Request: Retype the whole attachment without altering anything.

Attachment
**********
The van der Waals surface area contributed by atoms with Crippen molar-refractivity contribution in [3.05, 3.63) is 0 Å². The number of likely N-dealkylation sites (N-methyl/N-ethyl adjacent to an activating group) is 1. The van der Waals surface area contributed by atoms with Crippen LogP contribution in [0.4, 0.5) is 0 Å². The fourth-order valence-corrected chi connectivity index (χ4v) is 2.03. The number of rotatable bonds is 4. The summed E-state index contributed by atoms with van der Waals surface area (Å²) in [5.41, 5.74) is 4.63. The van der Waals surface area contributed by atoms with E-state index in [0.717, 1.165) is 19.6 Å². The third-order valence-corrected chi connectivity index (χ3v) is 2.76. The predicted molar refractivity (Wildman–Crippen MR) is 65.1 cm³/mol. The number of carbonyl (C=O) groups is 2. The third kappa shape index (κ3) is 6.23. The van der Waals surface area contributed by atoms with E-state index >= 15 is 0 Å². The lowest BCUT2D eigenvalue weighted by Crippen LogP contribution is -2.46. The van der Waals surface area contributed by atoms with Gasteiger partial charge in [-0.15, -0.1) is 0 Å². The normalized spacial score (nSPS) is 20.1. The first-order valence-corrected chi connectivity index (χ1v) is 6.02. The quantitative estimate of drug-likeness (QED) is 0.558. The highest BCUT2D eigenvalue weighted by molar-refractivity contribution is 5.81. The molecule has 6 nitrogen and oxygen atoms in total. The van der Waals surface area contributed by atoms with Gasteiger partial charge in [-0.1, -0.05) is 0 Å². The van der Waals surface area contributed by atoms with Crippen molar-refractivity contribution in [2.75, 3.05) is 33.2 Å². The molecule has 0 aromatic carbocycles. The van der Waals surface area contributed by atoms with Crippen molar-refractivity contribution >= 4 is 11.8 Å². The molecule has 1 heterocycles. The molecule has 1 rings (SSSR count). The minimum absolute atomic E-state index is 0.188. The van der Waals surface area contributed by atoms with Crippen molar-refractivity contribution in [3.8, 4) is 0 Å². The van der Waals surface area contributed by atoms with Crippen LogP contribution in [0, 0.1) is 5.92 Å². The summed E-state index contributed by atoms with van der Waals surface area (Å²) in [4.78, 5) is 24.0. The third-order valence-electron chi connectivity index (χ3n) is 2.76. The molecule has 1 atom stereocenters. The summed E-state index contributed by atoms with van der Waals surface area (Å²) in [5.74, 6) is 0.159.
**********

The van der Waals surface area contributed by atoms with Crippen molar-refractivity contribution in [3.05, 3.63) is 0 Å². The number of likely N-dealkylation sites (N-methyl/N-ethyl adjacent to an activating group) is 1. The van der Waals surface area contributed by atoms with Crippen LogP contribution in [0.4, 0.5) is 0 Å². The fourth-order valence-corrected chi connectivity index (χ4v) is 2.03. The number of rotatable bonds is 4. The summed E-state index contributed by atoms with van der Waals surface area (Å²) in [5.41, 5.74) is 4.63. The van der Waals surface area contributed by atoms with E-state index in [0.717, 1.165) is 19.6 Å². The third-order valence-corrected chi connectivity index (χ3v) is 2.76. The predicted molar refractivity (Wildman–Crippen MR) is 65.1 cm³/mol. The number of carbonyl (C=O) groups is 2. The third kappa shape index (κ3) is 6.23. The van der Waals surface area contributed by atoms with E-state index >= 15 is 0 Å². The lowest BCUT2D eigenvalue weighted by Crippen LogP contribution is -2.46. The van der Waals surface area contributed by atoms with Gasteiger partial charge in [-0.15, -0.1) is 0 Å². The normalized spacial score (nSPS) is 20.1. The first-order valence-corrected chi connectivity index (χ1v) is 6.02. The quantitative estimate of drug-likeness (QED) is 0.558. The highest BCUT2D eigenvalue weighted by molar-refractivity contribution is 5.81. The molecule has 6 nitrogen and oxygen atoms in total. The van der Waals surface area contributed by atoms with Gasteiger partial charge in [-0.1, -0.05) is 0 Å². The van der Waals surface area contributed by atoms with Crippen molar-refractivity contribution in [2.75, 3.05) is 33.2 Å². The molecule has 0 aromatic carbocycles. The van der Waals surface area contributed by atoms with Crippen molar-refractivity contribution >= 4 is 11.8 Å². The molecule has 1 heterocycles. The molecule has 1 rings (SSSR count). The minimum absolute atomic E-state index is 0.188. The van der Waals surface area contributed by atoms with Crippen molar-refractivity contribution in [3.8, 4) is 0 Å². The van der Waals surface area contributed by atoms with Crippen LogP contribution in [0, 0.1) is 5.92 Å². The summed E-state index contributed by atoms with van der Waals surface area (Å²) in [4.78, 5) is 24.0. The third-order valence-electron chi connectivity index (χ3n) is 2.76. The molecule has 1 atom stereocenters. The summed E-state index contributed by atoms with van der Waals surface area (Å²) in [5.74, 6) is 0.159.